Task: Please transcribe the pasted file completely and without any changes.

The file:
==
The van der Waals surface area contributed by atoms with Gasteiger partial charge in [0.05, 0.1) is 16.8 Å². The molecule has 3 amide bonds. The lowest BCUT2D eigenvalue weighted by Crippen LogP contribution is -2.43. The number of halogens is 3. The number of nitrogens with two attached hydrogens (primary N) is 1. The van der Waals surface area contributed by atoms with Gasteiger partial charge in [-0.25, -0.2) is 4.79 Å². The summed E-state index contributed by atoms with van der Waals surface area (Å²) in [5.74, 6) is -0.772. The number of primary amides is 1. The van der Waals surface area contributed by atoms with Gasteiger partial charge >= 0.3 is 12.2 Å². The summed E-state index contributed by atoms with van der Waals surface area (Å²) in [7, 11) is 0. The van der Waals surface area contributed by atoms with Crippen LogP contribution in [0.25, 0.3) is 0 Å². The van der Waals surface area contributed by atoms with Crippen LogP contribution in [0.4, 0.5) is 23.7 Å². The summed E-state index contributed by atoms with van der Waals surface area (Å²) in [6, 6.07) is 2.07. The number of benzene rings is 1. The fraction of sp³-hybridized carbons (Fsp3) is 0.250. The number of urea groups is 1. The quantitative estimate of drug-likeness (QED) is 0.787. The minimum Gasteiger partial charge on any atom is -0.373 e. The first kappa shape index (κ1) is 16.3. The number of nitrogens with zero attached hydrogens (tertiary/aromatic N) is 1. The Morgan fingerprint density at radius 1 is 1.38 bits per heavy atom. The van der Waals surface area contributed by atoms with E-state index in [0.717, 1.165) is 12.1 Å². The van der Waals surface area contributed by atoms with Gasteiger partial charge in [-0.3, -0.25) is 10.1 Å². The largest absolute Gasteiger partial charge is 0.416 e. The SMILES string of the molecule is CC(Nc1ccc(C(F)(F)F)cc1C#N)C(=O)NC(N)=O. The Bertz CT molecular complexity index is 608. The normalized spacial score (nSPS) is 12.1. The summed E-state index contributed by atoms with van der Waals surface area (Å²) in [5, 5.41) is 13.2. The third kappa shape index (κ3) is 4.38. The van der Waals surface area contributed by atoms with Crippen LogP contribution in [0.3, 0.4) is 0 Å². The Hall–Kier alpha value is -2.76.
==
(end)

The van der Waals surface area contributed by atoms with Gasteiger partial charge in [0.05, 0.1) is 16.8 Å². The molecule has 3 amide bonds. The lowest BCUT2D eigenvalue weighted by Crippen LogP contribution is -2.43. The number of halogens is 3. The number of nitrogens with two attached hydrogens (primary N) is 1. The van der Waals surface area contributed by atoms with Gasteiger partial charge in [-0.25, -0.2) is 4.79 Å². The summed E-state index contributed by atoms with van der Waals surface area (Å²) in [5.74, 6) is -0.772. The number of primary amides is 1. The van der Waals surface area contributed by atoms with Gasteiger partial charge >= 0.3 is 12.2 Å². The summed E-state index contributed by atoms with van der Waals surface area (Å²) in [7, 11) is 0. The van der Waals surface area contributed by atoms with Crippen LogP contribution in [0.25, 0.3) is 0 Å². The van der Waals surface area contributed by atoms with Crippen LogP contribution in [0.4, 0.5) is 23.7 Å². The summed E-state index contributed by atoms with van der Waals surface area (Å²) in [6, 6.07) is 2.07. The number of benzene rings is 1. The fraction of sp³-hybridized carbons (Fsp3) is 0.250. The number of urea groups is 1. The quantitative estimate of drug-likeness (QED) is 0.787. The minimum Gasteiger partial charge on any atom is -0.373 e. The first kappa shape index (κ1) is 16.3. The number of nitrogens with zero attached hydrogens (tertiary/aromatic N) is 1. The Morgan fingerprint density at radius 1 is 1.38 bits per heavy atom. The van der Waals surface area contributed by atoms with E-state index in [0.717, 1.165) is 12.1 Å². The van der Waals surface area contributed by atoms with Gasteiger partial charge in [-0.3, -0.25) is 10.1 Å². The largest absolute Gasteiger partial charge is 0.416 e. The SMILES string of the molecule is CC(Nc1ccc(C(F)(F)F)cc1C#N)C(=O)NC(N)=O. The Bertz CT molecular complexity index is 608. The normalized spacial score (nSPS) is 12.1. The summed E-state index contributed by atoms with van der Waals surface area (Å²) in [5, 5.41) is 13.2. The third kappa shape index (κ3) is 4.38. The van der Waals surface area contributed by atoms with Crippen LogP contribution in [0.3, 0.4) is 0 Å². The Hall–Kier alpha value is -2.76.